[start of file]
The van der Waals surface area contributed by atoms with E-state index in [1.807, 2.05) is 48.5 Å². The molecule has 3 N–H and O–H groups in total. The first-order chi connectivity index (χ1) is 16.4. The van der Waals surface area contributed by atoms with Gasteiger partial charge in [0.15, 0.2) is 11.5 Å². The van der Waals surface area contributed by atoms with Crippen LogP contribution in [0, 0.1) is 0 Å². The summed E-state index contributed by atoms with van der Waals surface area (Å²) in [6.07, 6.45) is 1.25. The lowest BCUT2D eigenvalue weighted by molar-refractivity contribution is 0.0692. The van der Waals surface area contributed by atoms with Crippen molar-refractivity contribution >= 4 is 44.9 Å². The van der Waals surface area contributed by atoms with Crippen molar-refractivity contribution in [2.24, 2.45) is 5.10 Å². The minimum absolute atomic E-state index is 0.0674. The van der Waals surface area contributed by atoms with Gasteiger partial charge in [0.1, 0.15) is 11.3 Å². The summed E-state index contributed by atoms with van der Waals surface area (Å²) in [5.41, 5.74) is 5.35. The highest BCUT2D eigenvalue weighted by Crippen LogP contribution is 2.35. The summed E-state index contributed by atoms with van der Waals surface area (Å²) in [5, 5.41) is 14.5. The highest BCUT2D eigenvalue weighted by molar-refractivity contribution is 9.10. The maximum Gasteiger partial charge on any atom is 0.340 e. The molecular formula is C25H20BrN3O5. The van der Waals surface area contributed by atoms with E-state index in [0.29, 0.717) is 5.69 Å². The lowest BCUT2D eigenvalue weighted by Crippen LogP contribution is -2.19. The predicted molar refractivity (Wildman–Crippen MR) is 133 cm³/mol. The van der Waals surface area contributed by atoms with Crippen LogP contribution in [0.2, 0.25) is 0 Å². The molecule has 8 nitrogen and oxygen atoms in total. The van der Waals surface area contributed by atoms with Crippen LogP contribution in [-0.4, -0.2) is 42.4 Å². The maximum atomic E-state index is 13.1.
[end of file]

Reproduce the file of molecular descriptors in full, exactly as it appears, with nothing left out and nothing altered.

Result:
The van der Waals surface area contributed by atoms with E-state index in [1.807, 2.05) is 48.5 Å². The molecule has 3 N–H and O–H groups in total. The first-order chi connectivity index (χ1) is 16.4. The van der Waals surface area contributed by atoms with Gasteiger partial charge in [0.15, 0.2) is 11.5 Å². The van der Waals surface area contributed by atoms with Crippen LogP contribution in [0, 0.1) is 0 Å². The summed E-state index contributed by atoms with van der Waals surface area (Å²) in [6.07, 6.45) is 1.25. The lowest BCUT2D eigenvalue weighted by molar-refractivity contribution is 0.0692. The van der Waals surface area contributed by atoms with Crippen molar-refractivity contribution >= 4 is 44.9 Å². The van der Waals surface area contributed by atoms with Crippen molar-refractivity contribution in [2.24, 2.45) is 5.10 Å². The minimum absolute atomic E-state index is 0.0674. The van der Waals surface area contributed by atoms with Gasteiger partial charge in [0.1, 0.15) is 11.3 Å². The summed E-state index contributed by atoms with van der Waals surface area (Å²) in [5.41, 5.74) is 5.35. The highest BCUT2D eigenvalue weighted by Crippen LogP contribution is 2.35. The summed E-state index contributed by atoms with van der Waals surface area (Å²) in [5, 5.41) is 14.5. The highest BCUT2D eigenvalue weighted by molar-refractivity contribution is 9.10. The maximum Gasteiger partial charge on any atom is 0.340 e. The molecular formula is C25H20BrN3O5. The van der Waals surface area contributed by atoms with E-state index in [0.29, 0.717) is 5.69 Å². The lowest BCUT2D eigenvalue weighted by Crippen LogP contribution is -2.19. The predicted molar refractivity (Wildman–Crippen MR) is 133 cm³/mol. The van der Waals surface area contributed by atoms with Crippen LogP contribution in [0.2, 0.25) is 0 Å². The molecule has 8 nitrogen and oxygen atoms in total. The van der Waals surface area contributed by atoms with Crippen LogP contribution in [-0.4, -0.2) is 42.4 Å². The maximum atomic E-state index is 13.1.